If the tide is low enough, you can actually skip the first section of the trail and walk along the beach at Red Rocks. This shaves about 1 km off the day’s hike and offers a beautiful introduction to the mystical ocean scenes to come. There are huge boulders covered in Rockweed and dotted with Periwinkle. (We learned from a fellow hiker that these are edible!) 

After a way, there was a large staircase (65 steps) linking back up to the trail. This area was easily the most strenuous section of the trail, with a succession of prolonged climbs and declines. It is mostly through a lush forest and has little in the way of views. This trail itself from the Visitor Centre to Refugee Cove is often done as a day hike and is in great condition. This took us about 5 hours. 

Campsite: A long descent brought us to the breathtaking Refugee Cove. Freshwater streams flow into the ocean, where enormous jagged rocks slice out of the water.  The campsites are set back a ways into the forest.  Kayakers can camp on the beach, but hikers are not permitted to. We stayed at sites RC1 and RC2, which were basically directly beside the outhouse. 

Day 2: Refugee Cove to Big Bald Cabin (9 km)

Seabirds and wildflowers made this part of the hike very enjoyable. There were numerous lookout trails along the way offering spectacular coastal vistas. They are worth it! The vistas are incredible, complete with 200 m red cliffs, sheltered coves, and perfect pebble beaches. We were often delighted to see (and hear!) seals resting on the rocks below. 

Though this section was shorter than the previous day, it felt a bit longer and was reasonably strenuous. It rained quite a bit and many of the trails transformed into little rivers. Like all coastal routes, expect mud and wet feet, and always check the depth of puddles with a hiking pole before stepping in!

Campsite: We had heard great things about the cabins at Cape Chignecto so we splurged ($57) and booked one for the middle of our trip, so we could have a fire and have a chance to dry off a bit. The cabin was incredibly cozy and clean, complete with a wood burning stove, firewood, 4x wood double bunk beds, and fresh water. We had a great evening of cards, protected from the bugs. 10/10 would recommend it! Once again there is a gorgeous beach a short walk away – polar bear dips in the Atlantic ocean were followed by dunks in the freshwater creeks, to refresh ourselves for the next day! 

Day 3: Big Bald Cabin to Seal Cove (9 km)

A beautiful continuation of the day before – we saw even more seals, Bald Eagles catching fish, Eider ducks, delicate wild Irises, and Pink Lady Slippers. It rained most of the day, but the rain ended up keeping us cool and refreshed as we hiked. Once again we were grateful for dry bags to keep the essentials dry!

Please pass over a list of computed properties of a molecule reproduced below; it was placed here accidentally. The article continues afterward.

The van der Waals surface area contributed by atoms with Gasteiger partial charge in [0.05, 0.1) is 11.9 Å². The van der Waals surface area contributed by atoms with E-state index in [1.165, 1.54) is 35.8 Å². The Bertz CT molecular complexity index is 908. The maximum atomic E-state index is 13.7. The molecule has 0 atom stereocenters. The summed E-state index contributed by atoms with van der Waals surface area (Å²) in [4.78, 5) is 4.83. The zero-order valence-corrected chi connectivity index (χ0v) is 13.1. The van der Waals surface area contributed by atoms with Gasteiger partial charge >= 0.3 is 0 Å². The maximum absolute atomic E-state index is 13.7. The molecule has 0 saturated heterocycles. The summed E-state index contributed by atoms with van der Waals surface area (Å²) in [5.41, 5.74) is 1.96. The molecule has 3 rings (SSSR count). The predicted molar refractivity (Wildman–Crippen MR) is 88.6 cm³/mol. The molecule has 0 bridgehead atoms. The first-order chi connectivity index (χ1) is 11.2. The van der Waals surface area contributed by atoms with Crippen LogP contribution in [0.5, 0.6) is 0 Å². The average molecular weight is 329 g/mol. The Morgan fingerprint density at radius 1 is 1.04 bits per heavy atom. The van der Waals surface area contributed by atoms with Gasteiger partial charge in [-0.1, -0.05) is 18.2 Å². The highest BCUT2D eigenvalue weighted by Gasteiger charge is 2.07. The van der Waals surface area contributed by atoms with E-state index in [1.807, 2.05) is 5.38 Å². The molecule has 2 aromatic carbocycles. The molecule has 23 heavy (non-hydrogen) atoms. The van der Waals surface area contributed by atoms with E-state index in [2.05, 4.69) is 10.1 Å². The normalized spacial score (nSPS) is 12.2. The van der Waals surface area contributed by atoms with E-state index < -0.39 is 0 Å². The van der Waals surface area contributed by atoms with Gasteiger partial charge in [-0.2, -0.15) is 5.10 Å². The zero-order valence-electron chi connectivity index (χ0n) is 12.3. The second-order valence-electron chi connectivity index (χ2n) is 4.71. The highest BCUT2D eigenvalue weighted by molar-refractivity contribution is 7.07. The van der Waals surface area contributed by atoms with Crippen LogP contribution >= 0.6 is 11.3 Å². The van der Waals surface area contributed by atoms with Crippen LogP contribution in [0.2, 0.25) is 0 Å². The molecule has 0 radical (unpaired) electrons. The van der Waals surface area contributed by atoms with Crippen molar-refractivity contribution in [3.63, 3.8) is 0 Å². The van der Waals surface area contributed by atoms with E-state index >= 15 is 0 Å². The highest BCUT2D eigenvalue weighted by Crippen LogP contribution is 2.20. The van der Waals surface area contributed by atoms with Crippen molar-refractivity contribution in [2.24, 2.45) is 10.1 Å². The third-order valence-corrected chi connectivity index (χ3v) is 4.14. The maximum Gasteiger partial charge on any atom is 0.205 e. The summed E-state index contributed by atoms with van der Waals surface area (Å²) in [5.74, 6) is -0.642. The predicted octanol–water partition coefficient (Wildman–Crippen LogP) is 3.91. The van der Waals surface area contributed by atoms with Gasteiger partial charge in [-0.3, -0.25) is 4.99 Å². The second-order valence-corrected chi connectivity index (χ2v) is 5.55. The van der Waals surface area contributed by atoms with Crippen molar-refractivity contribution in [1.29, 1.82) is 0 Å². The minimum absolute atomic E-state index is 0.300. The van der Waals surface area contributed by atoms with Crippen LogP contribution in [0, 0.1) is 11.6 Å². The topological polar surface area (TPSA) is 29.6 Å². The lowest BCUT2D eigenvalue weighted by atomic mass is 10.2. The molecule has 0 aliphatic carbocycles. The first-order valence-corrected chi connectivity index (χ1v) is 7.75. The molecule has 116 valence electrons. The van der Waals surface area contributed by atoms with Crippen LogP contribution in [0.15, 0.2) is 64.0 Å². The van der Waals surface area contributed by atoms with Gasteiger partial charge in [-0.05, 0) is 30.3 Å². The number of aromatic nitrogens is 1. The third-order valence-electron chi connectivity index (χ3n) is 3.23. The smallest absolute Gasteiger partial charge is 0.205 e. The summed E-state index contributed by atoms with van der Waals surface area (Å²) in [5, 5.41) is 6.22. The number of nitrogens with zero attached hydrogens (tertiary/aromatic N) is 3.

Campsite: Seal Cove is a popular campsite for folks hiking clockwise (like us) or counterclockwise, but we had this beautiful area all to ourselves. Once again the campsites were nested in the forest, a short walk from the beach. We stayed at SC1 and SC2, but wished we actually set up our tent at another campsite, which had a better water drainage situation. Dinner and reading on the beach as the tide gently rolled in was a dream. 

Day 4: Seal Cove to Eatonville (6 km)

This was the easiest section of trail to hike, as it flattened out and turned eventually inward, away from the coast, but not before offering a few stunning views of the famous ‘Three Sisters’. The forest section was also lovely and followed a larger river, which was a pleasant change of pace. Eventually, we arrived at the Eatonville campsites, which were cheerful and grassy, with picnic tables and a juicy river. The Pickup spot, Elliot Field, is just beside. 

Reflections

This hike really felt like a hidden gem. We encountered very few people on the trail, which made it feel very special. 

In Halifax we overheard someone say “In Nova Scotia, the weather changes every 30 minutes” and that was 100% true on our trip. The weather changed quickly, and never lasted for too long – full downpours would be followed by glowing ‘God Rays’ over the ocean, illuminating the mist from the waves. Absolutely breathtaking. 

We had read online that this was a recommended route for a ‘first-time backpacker’. I would agree but would specify that that first-time backpacker in question should be an experienced camper, reasonably fit, and comfortable/prepared for wet days and nights. I can attest that our first-timer friend had a great time. 

As on most wild beaches and coastal hiking routes, it’s hard to ignore the plethora of plastic waste that washes up on the beaches. The extent of the pollution often brought tears to my eyes, given the natural beauty all around. Please remember to make mindful choices about waste disposal, and what you bring in or near the ocean.  Vote and write to your MP to demand protections for our precious land and coastline every chance you get. 

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Author Bio

Sonya is a game producer and outdoorswoman based out of Toronto, ON, and sometimes Kelowna, BC. She is comically bad at rock climbing but is a great cook on a camping trip – things balance out.